China Taunts India: ‘Learn Some Lessons’ from Border Standoff in ‘Chinese Territory’

Photo taken on July 10, 2008 shows a Chinese soldier (L) gesturing next to an Indian soldier at the Nathu La border crossing between India and China in India's northeastern Sikkim state
AFP/File Diptendu DUTTA

Beijing recently declared the Doklam border region, home to a standoff between regional rivals India and China last year, an undisputed “Chinese territory,” once again provoking tensions with New Delhi.

Early this week, Hua Chunying, a spokesperson for the Chinese Foreign Ministry, said that Doklam, known as Donglang in China, ultimately belongs to China, reports the Financial Express.

Nevertheless, she reportedly added:

Regarding the border issue, China is committed to maintaining peace, stability, and tranquillity there and Donglang (Doklam) belongs to China as we have historical conventions. So China’s activity there is within its sovereign rights. There is no such thing as changing the status quo.

Hua credited Beijing with having the “wisdom” and leading the “efforts” responsible for resolving China’s face-off with India in 2017, claiming:

Last year, thanks to our concerted efforts, our diplomatic efforts, and wisdom that we properly resolved this issue. We hope the Indian side could learn some lessons from this, stick to historical conventions and work with China to ensure the peace and stability in the border area as well as a good atmosphere for the development of bilateral ties.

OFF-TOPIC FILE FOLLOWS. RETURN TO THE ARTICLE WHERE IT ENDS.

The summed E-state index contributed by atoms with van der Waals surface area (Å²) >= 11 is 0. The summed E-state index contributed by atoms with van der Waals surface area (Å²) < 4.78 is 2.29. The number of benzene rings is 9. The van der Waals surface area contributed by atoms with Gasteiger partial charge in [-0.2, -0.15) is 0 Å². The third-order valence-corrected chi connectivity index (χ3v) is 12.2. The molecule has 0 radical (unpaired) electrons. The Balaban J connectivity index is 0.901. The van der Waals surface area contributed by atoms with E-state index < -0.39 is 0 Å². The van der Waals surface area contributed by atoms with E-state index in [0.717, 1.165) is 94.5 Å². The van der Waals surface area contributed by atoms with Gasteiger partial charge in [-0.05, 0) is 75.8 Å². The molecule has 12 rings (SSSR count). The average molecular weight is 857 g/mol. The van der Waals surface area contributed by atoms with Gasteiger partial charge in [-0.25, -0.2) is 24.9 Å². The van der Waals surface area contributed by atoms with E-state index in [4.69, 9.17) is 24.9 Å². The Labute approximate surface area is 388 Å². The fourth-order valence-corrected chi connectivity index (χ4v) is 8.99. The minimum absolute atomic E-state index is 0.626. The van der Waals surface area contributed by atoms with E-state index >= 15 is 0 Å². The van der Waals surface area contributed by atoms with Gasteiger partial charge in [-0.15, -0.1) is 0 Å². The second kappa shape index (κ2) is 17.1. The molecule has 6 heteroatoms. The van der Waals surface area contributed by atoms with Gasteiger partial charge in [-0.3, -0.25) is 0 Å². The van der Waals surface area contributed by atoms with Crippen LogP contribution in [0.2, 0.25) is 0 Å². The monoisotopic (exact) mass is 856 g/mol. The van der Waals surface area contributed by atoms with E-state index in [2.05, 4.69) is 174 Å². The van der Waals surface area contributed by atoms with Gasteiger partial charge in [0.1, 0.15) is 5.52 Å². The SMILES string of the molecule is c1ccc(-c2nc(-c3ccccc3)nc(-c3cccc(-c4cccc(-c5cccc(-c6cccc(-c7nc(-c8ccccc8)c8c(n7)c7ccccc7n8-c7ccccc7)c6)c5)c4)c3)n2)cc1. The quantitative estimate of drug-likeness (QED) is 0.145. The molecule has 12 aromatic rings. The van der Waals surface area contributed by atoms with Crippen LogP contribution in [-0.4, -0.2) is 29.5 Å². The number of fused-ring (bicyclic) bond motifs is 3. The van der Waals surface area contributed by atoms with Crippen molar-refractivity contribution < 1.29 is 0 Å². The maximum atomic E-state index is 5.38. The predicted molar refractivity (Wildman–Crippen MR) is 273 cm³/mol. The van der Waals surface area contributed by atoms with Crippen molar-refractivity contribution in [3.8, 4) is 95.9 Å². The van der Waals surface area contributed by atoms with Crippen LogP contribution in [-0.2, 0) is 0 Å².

The Doklam plateau region sits near the border that divides India and China. It spans over territory in China, India, and New Delhi-backed Bhutan.

Last year, China’s decision to deploy troops to accompany workers seeking to extend a road into India’s side of the Doklam region triggered a nearly 70-day stand-off between the two countries.

To the dismay of India, China continued to beef up its military presence near Doklam even after the standoff ended, keeping about 1,000 Chinese troops in the region.

Less than a month after Beijing intensified its military presence late last year, Indian police reportedly thwarted a repeated attempt by Chinese workers to build a road on the Indian side of Doklam.

In January, the chief of staff for India’s army appeared to downplay the presence of China’s People’s Liberation Army (PLA) in Doklam.

India TV News quoted Gen. Bipin Rawat as saying:

While troops (PLA) may have returned and infrastructure remains, it is anybody’s guess whether they would come back there, or is it because of the winters that they could not take their equipment. But we are also there, so in case they come, we will face them.

The spokesperson for the Chinese Foreign Ministry did note that Beijing and New Delhi are trying to work out their differences.

Hua said:

China and India are exploring ways to resolve their territorial dispute through negotiations so that we can arrive at a mutually acceptable solution and pending the final solution, the two sides should work together and maintain peace and tranquillity in the area.

China’s comments on Doklam come after the Indian ambassador to China, Gautam Bambawale, warned Beijing in an interview with the South China Morning Post against any attempt to alter the present situation in the region, adding that any effort to do so would spark another standoff.

The Dalai Lama, the spiritual leader of Beijing-claimed Tibet, faced a cold shoulder from his supporters in New Delhi as India attempts to improve ties with China.

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